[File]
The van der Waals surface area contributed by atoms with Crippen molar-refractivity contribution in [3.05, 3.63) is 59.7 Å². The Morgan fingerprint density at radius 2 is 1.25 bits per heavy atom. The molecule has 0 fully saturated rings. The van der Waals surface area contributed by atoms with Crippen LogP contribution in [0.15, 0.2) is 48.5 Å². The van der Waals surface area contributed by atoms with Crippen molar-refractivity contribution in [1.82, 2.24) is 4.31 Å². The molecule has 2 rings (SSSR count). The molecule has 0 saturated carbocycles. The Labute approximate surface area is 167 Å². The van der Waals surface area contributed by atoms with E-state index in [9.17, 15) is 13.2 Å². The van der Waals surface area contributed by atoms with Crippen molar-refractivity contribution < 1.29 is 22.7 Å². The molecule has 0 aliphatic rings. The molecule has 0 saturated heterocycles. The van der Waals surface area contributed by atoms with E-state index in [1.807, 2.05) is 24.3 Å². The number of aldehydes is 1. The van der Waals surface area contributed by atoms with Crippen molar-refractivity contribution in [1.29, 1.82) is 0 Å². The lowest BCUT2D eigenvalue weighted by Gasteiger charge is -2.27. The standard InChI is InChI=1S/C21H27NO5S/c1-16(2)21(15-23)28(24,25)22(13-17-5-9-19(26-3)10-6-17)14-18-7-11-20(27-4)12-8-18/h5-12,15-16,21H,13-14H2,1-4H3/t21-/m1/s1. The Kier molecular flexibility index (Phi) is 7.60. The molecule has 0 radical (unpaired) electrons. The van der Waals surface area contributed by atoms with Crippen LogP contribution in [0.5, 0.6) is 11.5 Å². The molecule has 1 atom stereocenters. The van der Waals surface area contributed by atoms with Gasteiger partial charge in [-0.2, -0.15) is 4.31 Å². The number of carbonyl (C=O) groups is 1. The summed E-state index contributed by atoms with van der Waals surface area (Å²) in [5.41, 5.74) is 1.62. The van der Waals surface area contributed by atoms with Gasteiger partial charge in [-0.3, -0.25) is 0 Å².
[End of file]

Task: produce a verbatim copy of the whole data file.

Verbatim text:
The van der Waals surface area contributed by atoms with Crippen molar-refractivity contribution in [3.05, 3.63) is 59.7 Å². The Morgan fingerprint density at radius 2 is 1.25 bits per heavy atom. The molecule has 0 fully saturated rings. The van der Waals surface area contributed by atoms with Crippen LogP contribution in [0.15, 0.2) is 48.5 Å². The van der Waals surface area contributed by atoms with Crippen molar-refractivity contribution in [1.82, 2.24) is 4.31 Å². The molecule has 2 rings (SSSR count). The molecule has 0 saturated carbocycles. The Labute approximate surface area is 167 Å². The van der Waals surface area contributed by atoms with E-state index in [9.17, 15) is 13.2 Å². The van der Waals surface area contributed by atoms with Crippen molar-refractivity contribution < 1.29 is 22.7 Å². The molecule has 0 aliphatic rings. The molecule has 0 saturated heterocycles. The van der Waals surface area contributed by atoms with E-state index in [1.807, 2.05) is 24.3 Å². The number of aldehydes is 1. The van der Waals surface area contributed by atoms with Crippen molar-refractivity contribution in [1.29, 1.82) is 0 Å². The lowest BCUT2D eigenvalue weighted by Gasteiger charge is -2.27. The standard InChI is InChI=1S/C21H27NO5S/c1-16(2)21(15-23)28(24,25)22(13-17-5-9-19(26-3)10-6-17)14-18-7-11-20(27-4)12-8-18/h5-12,15-16,21H,13-14H2,1-4H3/t21-/m1/s1. The Kier molecular flexibility index (Phi) is 7.60. The molecule has 0 radical (unpaired) electrons. The van der Waals surface area contributed by atoms with Crippen LogP contribution in [0.5, 0.6) is 11.5 Å². The molecule has 1 atom stereocenters. The van der Waals surface area contributed by atoms with Gasteiger partial charge in [-0.2, -0.15) is 4.31 Å². The number of carbonyl (C=O) groups is 1. The summed E-state index contributed by atoms with van der Waals surface area (Å²) in [5.41, 5.74) is 1.62. The van der Waals surface area contributed by atoms with Gasteiger partial charge in [-0.3, -0.25) is 0 Å².